|標題||Taiwan publishes initial national report under UN Convention on the Rights of the Child (CRC)|
Taiwan published the initial national report under CRC on Nov. 17 and started a two-day symposium for CRC’s implementation.
Deputy Minister of Health and Welfare Lu Pau-ching, who also serves as a member and executive secretary of the Welfare and Rights of Children and Youth Promoting Group under the Executive Yuan, spoke on the release of the report at the press conference at the Civil Service Development Institute in Taipei.
Child rights experts invited to speak and share their experiences in the symposium include Professor Jaap E. Doek from the Netherlands, who served as chairperson of the UN Committee on the Rights of the Child from 2001-2007; Sanphasit Koompraphant, founder of the Centre for the Protection of Children's Rights in Thailand; Professor Trond Waage, a former Ombudsman for Children of Norway; and Meas Samnang, secretary general of the NGO Coalition on the Rights of the Child in Cambodia.
The release of the initial national report on the status of the child rights in the country two years after its adoption of the convention is stipulated in the Implementation Act of the Convention on the Rights of the Child introduced in November 2014. The ministry of Health and Welfare (MOHW), as the secretariat of Executive Yuan’s Child Welfare and Right Promoting Group, began compiling the report in July 2015.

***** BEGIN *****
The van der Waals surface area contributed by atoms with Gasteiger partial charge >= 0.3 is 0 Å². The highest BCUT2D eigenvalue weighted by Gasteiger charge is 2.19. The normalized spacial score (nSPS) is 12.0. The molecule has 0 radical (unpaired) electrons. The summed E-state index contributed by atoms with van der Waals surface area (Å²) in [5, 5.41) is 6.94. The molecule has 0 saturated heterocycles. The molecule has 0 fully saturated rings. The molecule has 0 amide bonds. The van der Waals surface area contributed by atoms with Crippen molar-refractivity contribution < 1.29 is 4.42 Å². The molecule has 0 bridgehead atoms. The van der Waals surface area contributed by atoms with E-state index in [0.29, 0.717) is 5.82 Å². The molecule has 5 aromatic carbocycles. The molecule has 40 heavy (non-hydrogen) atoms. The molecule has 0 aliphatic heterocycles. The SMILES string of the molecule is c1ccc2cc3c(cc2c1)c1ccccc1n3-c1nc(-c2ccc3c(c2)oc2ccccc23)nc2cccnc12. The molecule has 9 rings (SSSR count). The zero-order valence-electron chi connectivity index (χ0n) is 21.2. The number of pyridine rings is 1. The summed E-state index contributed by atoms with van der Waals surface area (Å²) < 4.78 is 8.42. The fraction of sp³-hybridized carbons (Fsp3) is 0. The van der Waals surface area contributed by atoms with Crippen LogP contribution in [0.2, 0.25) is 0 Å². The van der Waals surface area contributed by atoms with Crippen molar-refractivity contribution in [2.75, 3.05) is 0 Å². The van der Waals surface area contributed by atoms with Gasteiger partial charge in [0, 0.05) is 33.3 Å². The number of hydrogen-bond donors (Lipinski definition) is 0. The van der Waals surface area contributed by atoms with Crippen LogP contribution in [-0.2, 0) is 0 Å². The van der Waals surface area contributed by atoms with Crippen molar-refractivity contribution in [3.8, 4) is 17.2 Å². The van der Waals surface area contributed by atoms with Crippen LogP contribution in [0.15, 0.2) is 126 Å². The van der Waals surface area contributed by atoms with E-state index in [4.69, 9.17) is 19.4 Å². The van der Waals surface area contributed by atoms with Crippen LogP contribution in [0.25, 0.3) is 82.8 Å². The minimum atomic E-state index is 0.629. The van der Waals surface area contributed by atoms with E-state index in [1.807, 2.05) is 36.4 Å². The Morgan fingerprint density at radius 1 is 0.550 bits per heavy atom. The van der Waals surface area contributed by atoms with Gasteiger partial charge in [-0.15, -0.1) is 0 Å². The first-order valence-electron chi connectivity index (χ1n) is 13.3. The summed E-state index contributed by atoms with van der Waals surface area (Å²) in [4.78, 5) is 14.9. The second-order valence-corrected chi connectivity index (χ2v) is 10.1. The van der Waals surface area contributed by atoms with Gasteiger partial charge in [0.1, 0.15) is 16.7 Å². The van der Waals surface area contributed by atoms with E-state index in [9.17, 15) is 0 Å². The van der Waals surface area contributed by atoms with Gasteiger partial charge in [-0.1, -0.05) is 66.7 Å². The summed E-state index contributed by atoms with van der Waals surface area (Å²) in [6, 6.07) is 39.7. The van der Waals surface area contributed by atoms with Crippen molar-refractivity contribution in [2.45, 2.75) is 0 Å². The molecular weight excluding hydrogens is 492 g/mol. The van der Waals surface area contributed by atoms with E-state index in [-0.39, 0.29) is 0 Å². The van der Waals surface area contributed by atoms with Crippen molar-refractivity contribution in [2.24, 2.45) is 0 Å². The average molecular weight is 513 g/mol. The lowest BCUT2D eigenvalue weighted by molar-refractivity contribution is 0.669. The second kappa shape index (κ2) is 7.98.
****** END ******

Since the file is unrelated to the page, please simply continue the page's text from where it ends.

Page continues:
With the cooperation of various government agencies, the report was completed after 33 reviewing meetings with experts, academics and civic groups.
The MOHW lists and explains measures Taiwan has taken to recognize children's rights and progresses made in the enjoyment of such rights in the initial report, which contains eight chapters that cover general principles of the convention; civil rights and freedoms; family environment and alternative care; basic health and welfare; education, leisure and cultural activities; and special protection measures. The ministry expects the report to demonstrate the Taiwanese government's efforts to protect and promote child rights.
The two-day symposium, meanwhile, was held to raise awareness of the UN Convention on the Rights of the Child. International experts, civic groups and academics and government officials in the fields of social service, immigration, legal affairs, crime prevention and public education are expected to exchange their views and look at possible challenges in child rights protection in Taiwan through speeches and discussions at the conference.
A panel of five international child rights experts will be formed to examine Taiwan's initial national report under CRC and release their concluding observations in 2017, which the government will take into consideration to further enhance protection of child rights in the country, according to the ministry.
Chen Su-chun, Deputy Director of Social and Family Affairs
Administration, Ministry of Health and Welfare